5 A 1984 United States Supreme Court decision (Chevron) instructs us that if a statute is silent or ambiguous with respect to a specific issue, reviewing courts should look to the interpretation of the agency administering that statute. Because the ambiguous statutory language and legislative history do not resolve what constitutes "use" of a public right-of-way, we therefore consider whether the FCC has provided its own interpretation of that section. We will not afford to the BPU the deference that Chevron provides to federal agencies interpreting federal law. If state courts applied deference to a local authority's interpretation of the Cable Act, it would subvert Congress' goal of achieving a national policy concerning cable communications. (pp. 12-13)

6. The FCC determined that closed transmission paths such as wires "use" a public right-of-way under the meaning of the Act when those paths cross the right of way. The FCC stated that when it had used the word "crossing" in its notice of proposed rule-making , it had not meant to imply anything different from the statutory term "using," and that if the SMATV facility does cross a public right-of-way, it will be considered a cable system for purposes of the Cable Act and FCC rules. The FCC justified its decision to equate "use" with cross in explaining that states and localities should be able to regulate cable facilities with closed transmission paths that cross public rights-of-way because of the physical imposition and substantial construction upon those rights-of-way by the closed transmission paths. (pp. 13-18)

7. Under Chevron, this Court only must determine that the FCC's interpretation is not arbitrary, capricious, or manifestly contrary to the statute. We hold that the interpretation meets Chevron's deferential standard. The FCC's interpretation rationally relates to the intrusion of wires and cables on public rights-of-way while promoting growth and increased competition in the field of satellite transmission. Because many of the local regulatory powers triggered by such a crossing under the FCC's interpretation relate directly to the ability and right of municipalities to manage and seek compensation for that physical intrusion, the FCC's interpretation is rational. (pp. 19-20)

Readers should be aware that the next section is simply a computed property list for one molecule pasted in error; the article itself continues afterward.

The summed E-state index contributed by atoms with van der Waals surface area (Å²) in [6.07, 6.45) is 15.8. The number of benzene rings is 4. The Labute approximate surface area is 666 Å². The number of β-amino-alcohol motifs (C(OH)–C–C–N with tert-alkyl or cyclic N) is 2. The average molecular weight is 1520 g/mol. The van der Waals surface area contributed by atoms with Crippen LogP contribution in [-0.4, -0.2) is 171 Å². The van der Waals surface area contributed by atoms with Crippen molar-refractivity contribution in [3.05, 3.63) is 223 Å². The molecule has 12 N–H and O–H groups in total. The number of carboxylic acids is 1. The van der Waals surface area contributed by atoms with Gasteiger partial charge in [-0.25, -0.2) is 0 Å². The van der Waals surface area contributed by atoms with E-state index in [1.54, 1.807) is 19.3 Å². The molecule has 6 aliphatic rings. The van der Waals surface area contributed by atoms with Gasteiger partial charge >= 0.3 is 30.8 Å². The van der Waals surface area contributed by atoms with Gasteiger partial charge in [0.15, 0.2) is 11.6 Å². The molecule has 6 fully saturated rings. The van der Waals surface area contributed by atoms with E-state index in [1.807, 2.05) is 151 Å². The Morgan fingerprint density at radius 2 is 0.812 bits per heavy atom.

8. The interpretation is reasonable not only because it enables municipalities to manage and seek compensation for the physical intrusion of wires on their public roads, but also because it promotes the growth of wireless technology. The FCC has long exempted wireless video providers from regulation to entice investment in the field of satellite transmission. Freedom from obtaining a franchise, annual fees, compliance with local customer service laws, and all the other responsibilities concomitant with regulation is a rational means of motivating companies to pursue research, development, and investment in the wireless field. (pp. 20-21)

9. The FCC's "use"-equals-"cross" interpretation has the distinct advantage of providing a clear rule of law. If Congress had intended to carve out an exception for minimal use, it could have done so expressly. Section 522(7) (B) does not evidence such an intent. (pp. 21-22)

10. Applying the FCC's interpretation to the facts of this appeal, and because RCN admits that its wires cross River Drive South and Newport Parkway, we conclude that RCN's facility constitutes a "cable" system within the meaning of section 522(7) (B) and is subject to BPU regulation. We add only that we find no reason to grandfather RCN. When RCN assumed operation of the SMATV facility, it was or should have been aware that the facility's wires run underneath roads that had been dedicated to the public in prior years. (p. 22)

The judgment of the Appellate Division is REVERSED and the matter is REMANDED to the BPU for proceedings consistent with this opinion.